People think some of your songs sound like they were written in the 60’s or 70’s by someone famous, and this sometimes inspires them to wave candles and lighters during your show. How does it feel to have accomplished this so many decades later?
Well, at first, all candles aside, I have to evaluate whether what I’m doing is dated or if it serves a purpose to be writing in the style in which I’m writing. Is it really necessary to write Baroque music in the era of Stravinsky? A singer-songwriter who I respect would say to me: your songs are going to last. So if that is the case then it doesn’t matter, they can transcend a period. When I started writing songs as a very young man, stumbling along, I wanted to know how great songwriters did it. And so I turned to the great songwriters who I loved at the time, like Lennon and McCartney, Brian Wilson, Paul Simon, Stevie Wonder. Not a bad pack. So, you look at a song like Blackbird or God Only Knows. Most folk songs and rock and roll were easy enough, three or four chords, but these writers were modulating keys, using less predictable chord patterns, they were shading the sounds to create something more structurally interesting. And I ended up forever being influenced by the way they wrote music. And I think musically my favorite writers were all great writers of melodies, and I always had a gift and love for melody. Now, melody is far less important in today’s songwriting, melodies are far less distinctive, largely the influence of hip hop and rap. So, artists who are concerned more with melody, I think, may sound a little bit more like a throwback.
How is it that you’re single when you’re obviously such a smooth, romantic piano man? Your song “Marry Me” comes to mind, and “She Loves Jesus (But She Don’t Love Me).” How can women in lounges and restaurants resist you? What can a lady expect from you on a date?
A singer-songwriter friend observed to me after hearing a full set of mine for the first time that I write more romantic songs than anyone that she knows, including women. So, why does a single man do that? Perhaps, there was the need to experience in my music with a certain purity what did not come easily to me in my life. But I’ve also said on occasion at shows, and I think it’s true, that I write songs about romantic love at this stage in my life the way Melville wrote about whaling. It’s the story through which I believe a deeper truth and a more important narrative emerges. At this point in life, I’m actually slightly amused by the illusion of romantic “love,” to be honest. The song Marry Me took me about six years to write, not everyday, of course, but each line and each part came slowly with time and with my own growth. Someone commented on hearing the song, how beautiful she thought it was, a very nice compliment, and how lucky my wife was, which made me laugh. A fellow singer-songwriter thought it was literally my proposal to a woman, although I would never recommend proposing with the line: “I’ve seen both faces, I’ll try to love them both the same.” It does operate as a romantic song, and if someone wants to experience it just on that level, that’s fine. But it’s really about a kind of integration within oneself and with another that marriage at its best embodies. I had a friend who once gave me some wonderful personal advice that helped me to finish the song. She said just marry everything, in other words all the parts of yourself that you might not have embraced, embrace them, commit to them in a loving way, even the darker stuff, in the way of marriage, and that is what the song is largely about. And yeah, I don’t know how they can resist me, true, true, but believe me it goes on, just like other acts of human ignorance and irrationality. And what can a lady expect on a date. Now, what did I write on Match. com?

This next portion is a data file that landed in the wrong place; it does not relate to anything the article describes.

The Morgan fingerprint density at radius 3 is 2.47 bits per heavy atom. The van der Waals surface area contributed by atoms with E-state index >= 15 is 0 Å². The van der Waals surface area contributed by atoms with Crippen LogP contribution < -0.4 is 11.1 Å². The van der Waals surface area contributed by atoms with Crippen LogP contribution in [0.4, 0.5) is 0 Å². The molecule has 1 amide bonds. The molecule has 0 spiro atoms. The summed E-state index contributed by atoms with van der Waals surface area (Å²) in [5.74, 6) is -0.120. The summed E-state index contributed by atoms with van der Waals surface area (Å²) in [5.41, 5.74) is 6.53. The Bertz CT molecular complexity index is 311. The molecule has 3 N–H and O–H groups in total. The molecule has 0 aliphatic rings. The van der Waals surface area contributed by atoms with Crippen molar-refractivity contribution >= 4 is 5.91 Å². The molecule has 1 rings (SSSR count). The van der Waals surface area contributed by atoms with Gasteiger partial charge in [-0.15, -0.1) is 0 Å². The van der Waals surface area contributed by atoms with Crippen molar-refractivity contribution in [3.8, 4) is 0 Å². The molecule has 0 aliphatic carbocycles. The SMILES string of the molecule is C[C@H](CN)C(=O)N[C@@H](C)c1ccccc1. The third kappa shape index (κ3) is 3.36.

Tell us the story behind “She Loves Jesus,” if there is one.
Someone came up to me after hearing this song for the first time and commented on what a great idea this was for a song. And I was amused by that because it was as far from an intellectually driven song as anything I’ve ever written. Let’s see; what do I want to write about, today, what would make a great idea for a song, yes, yes someone who is shunned by someone who professed to love God, let me write that down, that’s a good idea. The song came from a period of my life when I was exploring spiritual things in the context of the religion of my youth. And along the way I met many religious Christians, many of them fine, sincere people, but I ultimately experienced the disillusionment of seeing how unhealthy and shaming religion can be and how dogma can become more important than love. The song came out of that disillusionment. The “she” in “She Loves Jesus” is not a bad person. But in her professed love for God, she is ultimately unable to see and love the other person in front of her. So, I find it, despite candle-waving during shows, to be perhaps the saddest song that I play. The song is actually rooted in a favorite line from the Bible: how can you say you love God who you have never seen, when you don’t love your brother who you have seen. It has been said that what is intensely personal is political, and so this turns out to be a political song, as well. How is it that ninety percent of Americans say they believe in God and yet we have one of the most ruthlessly materialistic cultures that has ever existed, and we leave so many people in poverty and fail to address for all, basic needs like health care? There is a cognitive dissonance between the professed religious beliefs of a nation and the lack of social and economic justice. And that cognitive dissonance is captured right there in that one line: “She loves Jesus, but she don’t love me.”